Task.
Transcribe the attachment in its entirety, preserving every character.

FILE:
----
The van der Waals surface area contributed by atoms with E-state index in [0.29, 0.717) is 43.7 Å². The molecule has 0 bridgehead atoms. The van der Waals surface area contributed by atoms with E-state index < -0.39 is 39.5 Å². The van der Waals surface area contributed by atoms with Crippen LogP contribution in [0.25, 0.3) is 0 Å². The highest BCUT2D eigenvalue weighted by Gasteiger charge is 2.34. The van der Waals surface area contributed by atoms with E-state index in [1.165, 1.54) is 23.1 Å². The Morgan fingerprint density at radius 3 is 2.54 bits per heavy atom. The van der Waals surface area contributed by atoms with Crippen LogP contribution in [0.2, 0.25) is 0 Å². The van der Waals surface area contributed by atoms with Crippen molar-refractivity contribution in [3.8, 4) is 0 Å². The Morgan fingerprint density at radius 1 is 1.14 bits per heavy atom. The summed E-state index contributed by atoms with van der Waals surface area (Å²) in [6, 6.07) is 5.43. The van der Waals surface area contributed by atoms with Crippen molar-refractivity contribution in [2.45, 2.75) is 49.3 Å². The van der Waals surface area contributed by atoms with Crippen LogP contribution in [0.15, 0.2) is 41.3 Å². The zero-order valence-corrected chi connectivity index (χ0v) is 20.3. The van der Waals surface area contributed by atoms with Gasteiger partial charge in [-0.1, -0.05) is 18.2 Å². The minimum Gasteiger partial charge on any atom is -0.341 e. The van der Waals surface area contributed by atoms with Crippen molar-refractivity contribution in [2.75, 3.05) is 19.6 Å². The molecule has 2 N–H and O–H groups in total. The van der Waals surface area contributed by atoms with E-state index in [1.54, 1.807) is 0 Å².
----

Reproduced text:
The van der Waals surface area contributed by atoms with E-state index in [0.29, 0.717) is 43.7 Å². The molecule has 0 bridgehead atoms. The van der Waals surface area contributed by atoms with E-state index < -0.39 is 39.5 Å². The van der Waals surface area contributed by atoms with Crippen LogP contribution in [0.25, 0.3) is 0 Å². The highest BCUT2D eigenvalue weighted by Gasteiger charge is 2.34. The van der Waals surface area contributed by atoms with E-state index in [1.165, 1.54) is 23.1 Å². The Morgan fingerprint density at radius 3 is 2.54 bits per heavy atom. The van der Waals surface area contributed by atoms with Crippen LogP contribution in [0.2, 0.25) is 0 Å². The van der Waals surface area contributed by atoms with Crippen molar-refractivity contribution in [3.8, 4) is 0 Å². The Morgan fingerprint density at radius 1 is 1.14 bits per heavy atom. The summed E-state index contributed by atoms with van der Waals surface area (Å²) in [6, 6.07) is 5.43. The van der Waals surface area contributed by atoms with Crippen molar-refractivity contribution in [2.45, 2.75) is 49.3 Å². The van der Waals surface area contributed by atoms with Crippen LogP contribution in [0.15, 0.2) is 41.3 Å². The zero-order valence-corrected chi connectivity index (χ0v) is 20.3. The van der Waals surface area contributed by atoms with Gasteiger partial charge in [-0.1, -0.05) is 18.2 Å². The minimum Gasteiger partial charge on any atom is -0.341 e. The van der Waals surface area contributed by atoms with Crippen molar-refractivity contribution in [2.75, 3.05) is 19.6 Å². The molecule has 2 N–H and O–H groups in total. The van der Waals surface area contributed by atoms with E-state index in [1.54, 1.807) is 0 Å².